Maryland has fired head football coach DJ Durkin one day after reinstating him.
The news of Durkin’s firing was first reported by The Washington Post’s Rick Maese, who later reported that the school is not firing him for cause but rather buying him out of his contract.
Durkin had been on administrative leave since Aug. 11 as the University System of Maryland Board of Regents oversaw an investigation into his program and coaching methods after media reports detailed allegations of bullying and abuse at the hands of Durkin and strength coach Rick Court in the wake of Jordan McNair’s death in June. Offensive coordinator Matt Canada, who joined the staff in January, was elevated to interim head coach in Durkin’s absence. In light of Wednesday’s news, Canada is returning to that position.
Durkin came back to the team on Tuesday, and was present at Maryland’s practice. Three player walked out of the team’s first meeting after Durkin returned. According to Bruce Feldman, another group of players was absent from practice Wednesday.
This reversal comes on the heels of calls from across the state for the University System of Maryland Board of Regents to reconsider its decision to recommend Durkin and AD Damon Evans return to their posts. Governor Larry Hogan was one such official.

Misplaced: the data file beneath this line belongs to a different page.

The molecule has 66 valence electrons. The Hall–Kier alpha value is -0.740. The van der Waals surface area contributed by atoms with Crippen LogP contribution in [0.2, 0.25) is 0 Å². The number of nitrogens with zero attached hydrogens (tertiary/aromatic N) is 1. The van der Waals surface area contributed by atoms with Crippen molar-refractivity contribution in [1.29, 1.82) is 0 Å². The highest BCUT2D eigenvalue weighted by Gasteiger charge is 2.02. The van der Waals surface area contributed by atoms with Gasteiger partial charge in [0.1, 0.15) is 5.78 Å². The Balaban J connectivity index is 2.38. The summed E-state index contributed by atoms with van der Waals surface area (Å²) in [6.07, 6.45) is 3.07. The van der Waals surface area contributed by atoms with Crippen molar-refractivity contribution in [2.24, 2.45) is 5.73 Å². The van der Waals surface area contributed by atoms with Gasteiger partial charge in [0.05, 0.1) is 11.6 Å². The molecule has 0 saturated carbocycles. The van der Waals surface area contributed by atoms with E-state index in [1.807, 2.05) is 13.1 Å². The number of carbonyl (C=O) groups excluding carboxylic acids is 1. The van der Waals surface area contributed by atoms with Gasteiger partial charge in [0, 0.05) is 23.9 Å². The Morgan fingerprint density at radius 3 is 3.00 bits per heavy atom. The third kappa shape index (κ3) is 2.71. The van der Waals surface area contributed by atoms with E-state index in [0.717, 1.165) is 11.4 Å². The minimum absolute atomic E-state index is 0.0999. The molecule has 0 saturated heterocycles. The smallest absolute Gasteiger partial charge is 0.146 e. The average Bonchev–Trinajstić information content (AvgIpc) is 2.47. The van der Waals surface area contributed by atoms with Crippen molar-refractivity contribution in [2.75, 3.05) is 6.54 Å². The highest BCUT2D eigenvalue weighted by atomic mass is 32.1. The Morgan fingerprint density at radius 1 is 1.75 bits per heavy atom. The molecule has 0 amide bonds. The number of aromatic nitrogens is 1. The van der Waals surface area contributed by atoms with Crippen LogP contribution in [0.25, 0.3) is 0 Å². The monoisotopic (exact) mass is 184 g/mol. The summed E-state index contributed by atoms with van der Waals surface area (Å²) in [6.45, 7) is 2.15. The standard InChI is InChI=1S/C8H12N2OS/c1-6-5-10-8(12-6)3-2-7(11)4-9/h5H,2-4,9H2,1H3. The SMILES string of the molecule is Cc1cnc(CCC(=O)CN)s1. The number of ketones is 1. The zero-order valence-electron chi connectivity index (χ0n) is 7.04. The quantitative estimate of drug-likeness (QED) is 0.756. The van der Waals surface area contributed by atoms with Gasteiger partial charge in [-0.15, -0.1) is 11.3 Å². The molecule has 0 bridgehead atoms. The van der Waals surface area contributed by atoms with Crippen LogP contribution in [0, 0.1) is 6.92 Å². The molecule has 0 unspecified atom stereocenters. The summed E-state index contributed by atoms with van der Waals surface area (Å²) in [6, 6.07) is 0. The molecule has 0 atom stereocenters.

“While the university system is required by law to operate independent of political influence,” Hogan wrote in a statement, “and as such no governor has the ability to hire or fire any university personnel or members of the Board of Regents, I can and will demand that the university is held accountable for making the reforms they have pledged to put in place with the full transparency that the students, parents, and faculty expect and deserve.”
University president Wallace Loh, who announced Tuesday he would retire in June, reportedly expressed intentions to move on from Durkin in meetings with the Board of Regents, but was pressured into reinstating him (the Board itself does not have the power to fire or reinstate Durkin). At Tuesday’s press conference at which Board chairman James Brady called Durkin “a good man and a good coach,” Loh avoided mentioning Durkin’s name.
“The chair of the Board of Regents has publicly acknowledged that I had previously raised serious concerns about Coach Durkin’s return,” Loh said in a statement Tuesday. “This is not at all a reflection of my opinion of Coach Durkin as a person. However, a departure is in the best interest of the University.”
This story will be updated.